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U.S. Congress To Potentially Ban Referring To Xi Jinping As “President”, Presumably Hurting His Feelings


U.S. Congress To Potentially Ban Referring To Xi Jinping As "President", Presumably Hurting His Feelings

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In an attempt to presumably hut Chinese President Xi Jinping’s feelings, the US House of Representatives is to vote on a “Name the Enemy Act.”

Introduced by Representative Scott Perry, Republican of Pennsylvania, the House bill would prohibit the use of federal funds for the “creation or dissemination” of official documents and communications that refer to the China’s leader as “president”.

The Name the Enemy Act would require that official US government documents instead refer to the head of state according to his or her role as head of the Chinese Communist Party (CCP).

That is because Xi Jinping, apparently, holds three official titles, and that doesn’t include “president.”

They are: head of state (guojia zhuxi, literally “state chairman”); chairman of the central military commission; and general secretary of the CCP.

It is likely that Xi Jinping will lose no sleep over the US taking such a decision, but who knows, really?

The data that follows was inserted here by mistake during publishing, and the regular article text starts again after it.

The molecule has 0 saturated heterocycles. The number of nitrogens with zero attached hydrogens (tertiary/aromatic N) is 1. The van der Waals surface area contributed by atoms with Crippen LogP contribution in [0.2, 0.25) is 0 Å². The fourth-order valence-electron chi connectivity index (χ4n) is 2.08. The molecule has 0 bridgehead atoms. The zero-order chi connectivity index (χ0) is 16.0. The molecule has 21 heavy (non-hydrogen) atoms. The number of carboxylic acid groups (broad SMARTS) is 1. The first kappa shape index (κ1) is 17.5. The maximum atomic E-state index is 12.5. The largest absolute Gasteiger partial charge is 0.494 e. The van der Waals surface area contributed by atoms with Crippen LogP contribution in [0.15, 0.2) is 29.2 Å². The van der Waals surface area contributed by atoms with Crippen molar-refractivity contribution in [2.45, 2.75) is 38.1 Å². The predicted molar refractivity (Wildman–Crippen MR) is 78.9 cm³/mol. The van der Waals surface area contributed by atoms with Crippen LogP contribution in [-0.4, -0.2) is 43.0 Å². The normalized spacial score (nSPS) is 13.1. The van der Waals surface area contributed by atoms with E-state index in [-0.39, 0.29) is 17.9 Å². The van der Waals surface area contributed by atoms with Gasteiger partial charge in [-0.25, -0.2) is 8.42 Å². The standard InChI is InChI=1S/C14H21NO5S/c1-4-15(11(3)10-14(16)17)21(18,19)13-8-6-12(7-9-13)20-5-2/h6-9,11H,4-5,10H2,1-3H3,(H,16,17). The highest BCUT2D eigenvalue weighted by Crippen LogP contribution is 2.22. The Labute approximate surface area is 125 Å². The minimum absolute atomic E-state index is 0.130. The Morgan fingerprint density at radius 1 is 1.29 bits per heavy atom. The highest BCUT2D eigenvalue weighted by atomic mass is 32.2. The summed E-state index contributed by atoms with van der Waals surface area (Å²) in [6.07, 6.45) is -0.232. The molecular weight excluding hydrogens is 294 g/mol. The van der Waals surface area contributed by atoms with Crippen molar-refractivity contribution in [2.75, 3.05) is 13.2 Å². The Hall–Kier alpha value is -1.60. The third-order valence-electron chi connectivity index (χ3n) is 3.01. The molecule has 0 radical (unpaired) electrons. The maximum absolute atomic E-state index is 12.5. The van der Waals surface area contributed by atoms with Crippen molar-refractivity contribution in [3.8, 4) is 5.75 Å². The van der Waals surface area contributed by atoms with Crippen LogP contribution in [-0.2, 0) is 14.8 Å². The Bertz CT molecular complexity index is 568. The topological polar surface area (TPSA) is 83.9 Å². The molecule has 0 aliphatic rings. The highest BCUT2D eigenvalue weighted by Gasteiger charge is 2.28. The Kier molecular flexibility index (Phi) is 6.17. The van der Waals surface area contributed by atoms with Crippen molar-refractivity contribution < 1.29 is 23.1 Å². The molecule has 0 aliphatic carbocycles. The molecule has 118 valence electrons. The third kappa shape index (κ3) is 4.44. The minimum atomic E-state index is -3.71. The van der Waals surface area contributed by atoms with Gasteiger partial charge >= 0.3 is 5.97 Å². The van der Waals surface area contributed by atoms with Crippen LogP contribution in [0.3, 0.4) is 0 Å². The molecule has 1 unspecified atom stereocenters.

The bill singles out China, despite the fact that presidents in numerous countries are either unelected or in power resulting from elections that are not considered free and fair.

Their turn just hasn’t come.

A spokesperson for Perry, who is on the House Foreign Affairs Committee, did not respond to a request for comment on the extent to which “communications” would include public statements and remarks by US officials.

This is part by something that US Secretary of State Mike Pompeo and other officials have begun calling Xi Jinping “General Secretary” instead of “President.”

A White House report in May outlining Washington’s strategic approach to China used Xi’s party title exclusively. This is likely in relation to delegitimizing his authority when official statements are being propagated in media.

The bill “formalizes something that we’ve been taking note of in administration statements,” said Anna Ashton, head of government affairs at the US-China Business Council.

Perry’s bill comes amid strategic efforts by the Republican Party to increase criticism of the Chinese government, in an attempt to deflect blame for the COVID-19 crisis that’s befallen America, plus to shift focus towards the “true enemy” and away from any internal issues such as the on-going BLM protests.

“China’s blatant dishonesty towards the international community cost lives, and the CCP and [World Health Organization] must be held accountable for their failures,” Perry said back in May.

This is a more “harmless” bill, while Scott Perry is also a sponsor of a bill suggested by Republican Senator Ted Yoho, titled “To authorize the President to use military force for the purpose of securing and defending Taiwan against armed attack, and for other purposes.”

There’s really not much explanation needed there and why it could be a wrong idea that could easily backfire.




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